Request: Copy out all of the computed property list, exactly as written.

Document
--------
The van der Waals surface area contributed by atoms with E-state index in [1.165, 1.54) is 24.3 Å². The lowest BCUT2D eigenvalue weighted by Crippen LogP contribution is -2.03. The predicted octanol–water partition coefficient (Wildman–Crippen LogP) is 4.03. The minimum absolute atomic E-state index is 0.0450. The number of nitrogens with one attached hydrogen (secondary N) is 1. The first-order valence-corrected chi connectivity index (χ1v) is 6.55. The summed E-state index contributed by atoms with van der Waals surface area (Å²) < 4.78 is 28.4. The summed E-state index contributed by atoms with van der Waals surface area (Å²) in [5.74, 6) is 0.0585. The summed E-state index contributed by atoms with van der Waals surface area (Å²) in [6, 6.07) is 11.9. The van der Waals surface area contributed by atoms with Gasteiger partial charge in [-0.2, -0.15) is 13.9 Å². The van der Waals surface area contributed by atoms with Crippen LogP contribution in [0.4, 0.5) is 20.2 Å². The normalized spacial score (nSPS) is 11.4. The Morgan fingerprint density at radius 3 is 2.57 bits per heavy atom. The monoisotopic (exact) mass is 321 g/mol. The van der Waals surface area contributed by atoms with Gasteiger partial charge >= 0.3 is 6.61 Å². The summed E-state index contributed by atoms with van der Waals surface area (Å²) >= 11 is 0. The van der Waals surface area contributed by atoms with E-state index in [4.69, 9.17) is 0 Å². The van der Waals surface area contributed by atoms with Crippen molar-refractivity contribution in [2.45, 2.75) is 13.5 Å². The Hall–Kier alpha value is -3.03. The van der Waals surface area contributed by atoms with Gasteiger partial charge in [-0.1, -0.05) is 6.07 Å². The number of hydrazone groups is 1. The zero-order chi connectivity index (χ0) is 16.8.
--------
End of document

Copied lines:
The van der Waals surface area contributed by atoms with E-state index in [1.165, 1.54) is 24.3 Å². The lowest BCUT2D eigenvalue weighted by Crippen LogP contribution is -2.03. The predicted octanol–water partition coefficient (Wildman–Crippen LogP) is 4.03. The minimum absolute atomic E-state index is 0.0450. The number of nitrogens with one attached hydrogen (secondary N) is 1. The first-order valence-corrected chi connectivity index (χ1v) is 6.55. The summed E-state index contributed by atoms with van der Waals surface area (Å²) < 4.78 is 28.4. The summed E-state index contributed by atoms with van der Waals surface area (Å²) in [5.74, 6) is 0.0585. The summed E-state index contributed by atoms with van der Waals surface area (Å²) in [6, 6.07) is 11.9. The van der Waals surface area contributed by atoms with Gasteiger partial charge in [-0.2, -0.15) is 13.9 Å². The van der Waals surface area contributed by atoms with Crippen LogP contribution in [0.4, 0.5) is 20.2 Å². The normalized spacial score (nSPS) is 11.4. The Morgan fingerprint density at radius 3 is 2.57 bits per heavy atom. The monoisotopic (exact) mass is 321 g/mol. The van der Waals surface area contributed by atoms with Gasteiger partial charge >= 0.3 is 6.61 Å². The summed E-state index contributed by atoms with van der Waals surface area (Å²) >= 11 is 0. The van der Waals surface area contributed by atoms with E-state index in [4.69, 9.17) is 0 Å². The van der Waals surface area contributed by atoms with Crippen molar-refractivity contribution in [2.45, 2.75) is 13.5 Å². The Hall–Kier alpha value is -3.03. The van der Waals surface area contributed by atoms with Gasteiger partial charge in [-0.1, -0.05) is 6.07 Å². The number of hydrazone groups is 1. The zero-order chi connectivity index (χ0) is 16.8.